Selznick, Brian. Wonderstruck. New York: Scholastic. 2011.
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Now that the movie Hugo, based on Brian Selznick’s wonderful The Invention of Hugo Cabret (which I wrote about on this blog here), has apparently been nominated for more Oscars than any other movie this year, it’s time to see what the imaginative man who created that story went on to write after it. I promise you, he’s done it again. I was so afraid his new book wouldn’t be able to hold a candle to Hugo Cabret. In fact, when I first read about its plot, I was quite sure I wasn’t going to be interested, but then a friend of mine wrote a blog post about it and convinced me it would be well worth reading.
Brian Selznick is as imaginative as ever with this new tale, told, like Hugo Cabret, in both pictures and prose. Two stories become one when a young deaf girl runs away from Hoboken, NJ to live in NYC (told in pictures), and a deaf boy from Minnesota heads to NYC, in search of his father, after his mother dies (told mostly in prose). I’ve always been picky about children’s books’ illustrators, but Selznick’s solid lines and use of shading snap his characters and settings to life. Somehow, he manages to take ages-old children’s stories: orphans, children in search of parents, runaways, mysteries parents have left to their children, etc. and breathe new life into them.
Hugo Cabret was magic in what it did for Paris and silent movies. This one is magic in what it does for New York and museums. Selznick nods his head to E. L. Konigsburg who mesmerized young readers like me long before the Nights in the Museum movies were made. In a previous life, I had the pleasure, once, of going behind the scenes at New York’s American Museum of Natural History, which would inspire anyone to want to work for the museum — well, anyone with a curiosity about natural history — and Selznick captures that “museum-behind-the-museum” so well, especially from a child’s point of view.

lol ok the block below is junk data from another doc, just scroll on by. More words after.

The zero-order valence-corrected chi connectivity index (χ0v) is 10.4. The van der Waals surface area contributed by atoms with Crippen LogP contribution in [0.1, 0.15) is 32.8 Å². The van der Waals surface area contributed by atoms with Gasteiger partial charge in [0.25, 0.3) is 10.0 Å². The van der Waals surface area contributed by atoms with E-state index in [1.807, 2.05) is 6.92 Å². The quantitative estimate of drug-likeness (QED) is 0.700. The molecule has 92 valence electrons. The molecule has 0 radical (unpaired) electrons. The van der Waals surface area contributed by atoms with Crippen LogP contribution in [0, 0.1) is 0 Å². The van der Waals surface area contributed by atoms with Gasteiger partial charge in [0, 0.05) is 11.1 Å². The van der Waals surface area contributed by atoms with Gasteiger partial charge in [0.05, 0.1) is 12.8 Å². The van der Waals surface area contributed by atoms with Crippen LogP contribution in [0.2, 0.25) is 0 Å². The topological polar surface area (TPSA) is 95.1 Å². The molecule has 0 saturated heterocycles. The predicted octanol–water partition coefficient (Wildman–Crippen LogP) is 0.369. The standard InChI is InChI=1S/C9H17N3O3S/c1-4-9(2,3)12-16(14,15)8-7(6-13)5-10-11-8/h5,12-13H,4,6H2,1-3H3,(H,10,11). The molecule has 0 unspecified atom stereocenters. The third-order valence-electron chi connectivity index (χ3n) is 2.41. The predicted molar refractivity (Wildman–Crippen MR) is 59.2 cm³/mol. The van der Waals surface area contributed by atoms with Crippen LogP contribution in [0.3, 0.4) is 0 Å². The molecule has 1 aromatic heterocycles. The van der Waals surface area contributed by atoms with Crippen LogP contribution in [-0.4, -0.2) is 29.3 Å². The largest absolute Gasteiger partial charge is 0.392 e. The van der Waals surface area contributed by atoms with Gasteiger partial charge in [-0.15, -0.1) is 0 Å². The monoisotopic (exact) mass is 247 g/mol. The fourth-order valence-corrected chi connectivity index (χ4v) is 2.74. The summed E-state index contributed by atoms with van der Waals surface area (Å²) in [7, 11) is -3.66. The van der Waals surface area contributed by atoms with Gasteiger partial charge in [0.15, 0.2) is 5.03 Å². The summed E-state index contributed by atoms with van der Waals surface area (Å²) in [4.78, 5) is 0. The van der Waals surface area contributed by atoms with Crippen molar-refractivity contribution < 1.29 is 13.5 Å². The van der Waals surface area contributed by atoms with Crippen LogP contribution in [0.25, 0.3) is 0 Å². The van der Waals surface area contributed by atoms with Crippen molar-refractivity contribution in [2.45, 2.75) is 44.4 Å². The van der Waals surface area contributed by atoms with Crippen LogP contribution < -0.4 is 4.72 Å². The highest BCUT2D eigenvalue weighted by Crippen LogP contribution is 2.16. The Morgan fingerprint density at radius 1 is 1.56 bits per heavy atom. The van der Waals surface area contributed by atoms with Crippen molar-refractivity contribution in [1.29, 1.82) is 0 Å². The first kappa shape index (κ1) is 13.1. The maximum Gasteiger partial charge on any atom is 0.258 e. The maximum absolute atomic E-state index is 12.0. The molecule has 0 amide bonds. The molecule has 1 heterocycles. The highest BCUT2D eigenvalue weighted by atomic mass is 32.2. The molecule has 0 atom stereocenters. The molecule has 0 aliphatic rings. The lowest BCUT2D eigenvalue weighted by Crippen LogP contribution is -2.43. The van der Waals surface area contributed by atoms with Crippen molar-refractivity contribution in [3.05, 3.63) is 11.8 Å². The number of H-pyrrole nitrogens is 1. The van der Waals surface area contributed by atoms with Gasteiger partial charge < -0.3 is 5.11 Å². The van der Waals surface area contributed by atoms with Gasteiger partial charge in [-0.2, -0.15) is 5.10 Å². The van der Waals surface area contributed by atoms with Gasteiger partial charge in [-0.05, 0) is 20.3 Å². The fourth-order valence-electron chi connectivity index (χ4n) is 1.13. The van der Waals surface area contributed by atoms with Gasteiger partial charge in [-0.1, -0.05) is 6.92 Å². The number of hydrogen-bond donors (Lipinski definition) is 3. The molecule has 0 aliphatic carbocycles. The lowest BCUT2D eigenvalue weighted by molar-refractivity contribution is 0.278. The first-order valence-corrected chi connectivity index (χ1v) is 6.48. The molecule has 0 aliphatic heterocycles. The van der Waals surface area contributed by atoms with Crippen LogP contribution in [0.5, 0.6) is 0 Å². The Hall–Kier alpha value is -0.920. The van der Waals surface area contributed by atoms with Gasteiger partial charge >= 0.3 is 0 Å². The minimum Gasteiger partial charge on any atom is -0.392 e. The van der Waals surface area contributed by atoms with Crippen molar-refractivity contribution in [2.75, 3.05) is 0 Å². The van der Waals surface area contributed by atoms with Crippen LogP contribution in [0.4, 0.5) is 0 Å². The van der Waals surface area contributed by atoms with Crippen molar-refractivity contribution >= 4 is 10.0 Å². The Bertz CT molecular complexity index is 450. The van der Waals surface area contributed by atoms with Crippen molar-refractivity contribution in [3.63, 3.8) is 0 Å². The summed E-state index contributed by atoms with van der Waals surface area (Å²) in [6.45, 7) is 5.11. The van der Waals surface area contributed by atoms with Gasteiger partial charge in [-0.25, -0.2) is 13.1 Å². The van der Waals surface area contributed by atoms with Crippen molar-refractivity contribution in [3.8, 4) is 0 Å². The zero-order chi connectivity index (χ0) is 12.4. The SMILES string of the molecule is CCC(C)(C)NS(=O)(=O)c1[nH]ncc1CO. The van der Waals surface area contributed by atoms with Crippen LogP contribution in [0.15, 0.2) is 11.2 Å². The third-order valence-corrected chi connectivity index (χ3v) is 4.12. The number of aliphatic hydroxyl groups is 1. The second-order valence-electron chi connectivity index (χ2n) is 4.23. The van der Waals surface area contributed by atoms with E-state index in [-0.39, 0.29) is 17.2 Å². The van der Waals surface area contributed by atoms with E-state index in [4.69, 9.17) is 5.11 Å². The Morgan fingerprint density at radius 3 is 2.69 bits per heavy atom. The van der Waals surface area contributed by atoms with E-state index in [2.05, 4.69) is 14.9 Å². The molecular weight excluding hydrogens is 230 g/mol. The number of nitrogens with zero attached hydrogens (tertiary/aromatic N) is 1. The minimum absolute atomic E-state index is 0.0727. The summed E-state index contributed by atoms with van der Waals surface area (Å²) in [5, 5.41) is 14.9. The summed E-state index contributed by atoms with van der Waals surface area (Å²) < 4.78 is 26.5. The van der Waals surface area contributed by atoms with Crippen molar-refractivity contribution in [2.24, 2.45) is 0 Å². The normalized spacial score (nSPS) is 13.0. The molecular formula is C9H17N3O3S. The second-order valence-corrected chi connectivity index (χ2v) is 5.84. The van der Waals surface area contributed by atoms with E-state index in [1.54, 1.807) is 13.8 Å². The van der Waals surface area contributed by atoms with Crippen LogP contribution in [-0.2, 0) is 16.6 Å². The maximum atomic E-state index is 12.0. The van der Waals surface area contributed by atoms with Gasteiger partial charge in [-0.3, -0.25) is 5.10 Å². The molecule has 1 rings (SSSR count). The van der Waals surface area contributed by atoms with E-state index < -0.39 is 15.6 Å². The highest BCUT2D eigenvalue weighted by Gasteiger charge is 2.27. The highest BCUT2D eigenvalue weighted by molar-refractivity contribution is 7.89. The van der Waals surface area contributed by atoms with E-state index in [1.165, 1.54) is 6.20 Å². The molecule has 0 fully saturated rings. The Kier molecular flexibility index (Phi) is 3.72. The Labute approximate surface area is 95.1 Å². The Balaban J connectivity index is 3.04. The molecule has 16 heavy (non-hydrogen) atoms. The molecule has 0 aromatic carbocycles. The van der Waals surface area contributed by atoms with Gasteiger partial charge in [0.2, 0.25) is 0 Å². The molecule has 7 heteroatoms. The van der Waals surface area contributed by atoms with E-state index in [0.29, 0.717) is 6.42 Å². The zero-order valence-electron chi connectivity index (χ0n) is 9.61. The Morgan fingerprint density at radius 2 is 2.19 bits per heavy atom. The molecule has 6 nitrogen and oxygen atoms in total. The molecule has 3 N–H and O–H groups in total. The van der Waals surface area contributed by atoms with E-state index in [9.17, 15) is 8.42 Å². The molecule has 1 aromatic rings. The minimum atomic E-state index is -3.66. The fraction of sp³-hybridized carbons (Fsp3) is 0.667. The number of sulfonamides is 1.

I’m impressed by all the research that goes into Selznick’s books. Wonderstruck has an extensive bibliography that has, of course, caught my eye. The idea for this book began to germinate while he was researching silent movies for Hugo Cabret and discovered the interesting fact that before the “talkies” came into being, movies had been a form of entertainment that could be shared by both deaf and hearing people alike. That fact interested him so much that he began to do research on deaf culture.
I love the fact that this is an old-fashioned children’s book in that it doesn’t talk down to its audience. Selznick expects his young readers to be curious, to be able to understand complicated concepts, and to be interested in a multitude of ideas and situations. He also creates brave, young characters who are innovative in ways that help them survive. I can easily see kids “playing” Wonderstruck the way my siblings and friends and I played things like Harriet the Spy when we were young. I can also see kids (or librarians!) turning to the bibliography to find out more about the things in the book that interest them.
I’d argue (and have) with those who’d call Selznick’s books “graphic novels.” They’re not. I like what he calls them: novels in words and pictures. That’s a much more accurate picture. I will say he’s probably a better artist than writer. His prose isn’t anything special — not bad, just not special — but it doesn’t matter because it all comes together so very well. Enjoy this one with your children or by yourself.